General Question

flyawayxxballoon's avatar

When/how did the act of tossing coins in wishing wells and fountains to make a wish come true begin?

Asked by flyawayxxballoon (1352points) August 22nd, 2008

I’ve always wondered this…how did someone come up with this interesting and strange tradition, and why did so many people start doing this?

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6 Answers

scamp's avatar

I found this on wikipedia. You might find it interesting.
A wishing well is a term from European folklore to describe wells where it was thought that any spoken wish would be granted. The idea that a wish would be granted came from the idea that water housed deities or had been placed there as a gift from the gods, since water was a source of life and often a scarce commodity.

The Germanic and Celtic peoples considered springs and wells sacred places.[1] Sometimes the places were marked with wooden statues possibly of the god associated with the pool. Germanic peoples were known to throw the armour and weapons of defeated enemies into bogs and other pools of water as offerings to their gods.[2] [3]

NecroKing's avatar

Actually, well Wrestle is the expert but I don’t know where he is, but anyhow, I Know that the story goes, well in Romania, I heard that people always believed in spirits in the wells and that the well is a connection from our World to the spirit, people throw coins in the wells as a gift in exchange for a wish.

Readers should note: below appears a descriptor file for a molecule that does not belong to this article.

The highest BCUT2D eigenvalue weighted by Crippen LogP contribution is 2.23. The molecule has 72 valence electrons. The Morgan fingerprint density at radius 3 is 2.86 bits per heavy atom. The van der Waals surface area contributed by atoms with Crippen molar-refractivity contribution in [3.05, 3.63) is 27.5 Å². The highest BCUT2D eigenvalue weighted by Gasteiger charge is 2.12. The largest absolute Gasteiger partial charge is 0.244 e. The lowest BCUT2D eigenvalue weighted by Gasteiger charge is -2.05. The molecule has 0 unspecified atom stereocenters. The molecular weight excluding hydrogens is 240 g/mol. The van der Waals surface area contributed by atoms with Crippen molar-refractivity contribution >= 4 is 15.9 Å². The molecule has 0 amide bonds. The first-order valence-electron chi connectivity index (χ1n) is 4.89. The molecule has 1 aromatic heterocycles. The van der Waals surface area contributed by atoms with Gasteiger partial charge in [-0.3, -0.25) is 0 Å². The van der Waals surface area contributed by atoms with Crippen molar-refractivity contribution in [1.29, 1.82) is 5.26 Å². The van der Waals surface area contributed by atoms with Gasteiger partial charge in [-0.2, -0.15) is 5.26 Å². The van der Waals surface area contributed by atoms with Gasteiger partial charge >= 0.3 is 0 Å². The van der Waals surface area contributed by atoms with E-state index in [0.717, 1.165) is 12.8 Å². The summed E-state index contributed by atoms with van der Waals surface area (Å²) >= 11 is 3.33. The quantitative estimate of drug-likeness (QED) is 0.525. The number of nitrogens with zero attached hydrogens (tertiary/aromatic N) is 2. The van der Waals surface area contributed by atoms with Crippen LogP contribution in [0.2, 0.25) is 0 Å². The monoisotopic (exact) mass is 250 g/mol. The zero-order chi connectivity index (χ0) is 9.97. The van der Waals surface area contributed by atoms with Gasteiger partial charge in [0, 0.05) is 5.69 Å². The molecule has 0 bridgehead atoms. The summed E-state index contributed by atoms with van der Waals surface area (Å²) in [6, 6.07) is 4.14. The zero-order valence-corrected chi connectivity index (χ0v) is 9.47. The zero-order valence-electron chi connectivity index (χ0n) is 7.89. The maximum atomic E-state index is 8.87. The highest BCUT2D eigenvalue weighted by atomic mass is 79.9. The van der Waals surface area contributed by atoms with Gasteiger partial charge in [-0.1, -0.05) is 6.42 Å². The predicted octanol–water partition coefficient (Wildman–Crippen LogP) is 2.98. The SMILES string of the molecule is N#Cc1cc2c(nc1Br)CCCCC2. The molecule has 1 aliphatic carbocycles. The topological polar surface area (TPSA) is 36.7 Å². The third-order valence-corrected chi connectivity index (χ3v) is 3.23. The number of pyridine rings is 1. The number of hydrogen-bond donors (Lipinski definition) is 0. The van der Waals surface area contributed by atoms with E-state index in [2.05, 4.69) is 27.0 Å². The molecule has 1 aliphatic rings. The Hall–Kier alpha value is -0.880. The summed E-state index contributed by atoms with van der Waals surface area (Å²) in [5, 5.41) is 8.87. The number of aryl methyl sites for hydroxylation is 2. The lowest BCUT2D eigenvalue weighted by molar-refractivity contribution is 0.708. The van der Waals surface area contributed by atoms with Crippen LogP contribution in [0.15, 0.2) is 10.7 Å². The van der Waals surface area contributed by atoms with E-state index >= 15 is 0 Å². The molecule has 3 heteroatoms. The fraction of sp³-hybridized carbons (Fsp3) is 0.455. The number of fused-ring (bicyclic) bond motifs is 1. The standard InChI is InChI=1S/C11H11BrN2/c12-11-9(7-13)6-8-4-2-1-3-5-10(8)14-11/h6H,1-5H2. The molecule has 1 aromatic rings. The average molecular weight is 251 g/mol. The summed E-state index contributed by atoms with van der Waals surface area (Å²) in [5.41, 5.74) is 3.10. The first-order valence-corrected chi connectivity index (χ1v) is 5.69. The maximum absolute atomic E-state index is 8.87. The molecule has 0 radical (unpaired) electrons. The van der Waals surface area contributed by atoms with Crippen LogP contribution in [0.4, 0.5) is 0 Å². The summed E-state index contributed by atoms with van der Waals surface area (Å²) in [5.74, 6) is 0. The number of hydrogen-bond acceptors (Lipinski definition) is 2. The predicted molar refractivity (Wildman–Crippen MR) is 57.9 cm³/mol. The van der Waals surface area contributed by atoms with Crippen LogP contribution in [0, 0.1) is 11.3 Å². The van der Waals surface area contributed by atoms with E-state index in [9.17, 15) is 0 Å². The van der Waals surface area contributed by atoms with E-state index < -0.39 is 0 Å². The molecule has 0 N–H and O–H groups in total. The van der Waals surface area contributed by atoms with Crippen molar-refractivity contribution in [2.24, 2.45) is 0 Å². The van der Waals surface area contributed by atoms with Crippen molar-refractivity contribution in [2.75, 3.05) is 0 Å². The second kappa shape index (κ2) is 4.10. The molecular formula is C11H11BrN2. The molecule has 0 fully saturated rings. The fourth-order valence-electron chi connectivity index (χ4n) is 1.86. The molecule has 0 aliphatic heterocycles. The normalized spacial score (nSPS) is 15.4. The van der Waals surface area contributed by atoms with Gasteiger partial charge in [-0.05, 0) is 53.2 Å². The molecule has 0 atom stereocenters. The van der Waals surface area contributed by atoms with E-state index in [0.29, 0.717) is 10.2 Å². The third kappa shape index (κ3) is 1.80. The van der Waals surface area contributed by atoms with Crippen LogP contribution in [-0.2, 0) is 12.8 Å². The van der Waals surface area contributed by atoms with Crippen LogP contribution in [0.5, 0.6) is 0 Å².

scamp's avatar

Got a link to back that necro? I’d be interested in reading more about this. Great question fly!

flyawayxxballoon's avatar

@Scamp; Thanks! It seems that there are so many different versions of the story of how this got started…I wonder if there was actually a first place or person to do this? And even if there is, I wonder how the theories of the connection to spirits, exchanging a coin for a wish, etc. were created. Maybe ancient Greece or Rome? It sounds like their belief in spirits/people (specifically women) [nymphs] within the elements would make sense in this case. For example, naiads/ephydriads, nymphs of water.

NecroKing's avatar

No I don’t Scamp and I apologize, but it is what we know back in my Homeland of Romania. and originally it came from the Odyssey.

marinelife's avatar

At least to Roman times: “In North Cumberland County, located in the northeastern tip of England, there‚Äôs a famous well that was used to make offerings to the Roman and Celtic goddess Coventina. British archeologist, John Clayton excavated the well in 1876. More than 13,000 coins were found, mostly low denomination, suggesting offerings or votives to the goddess.”


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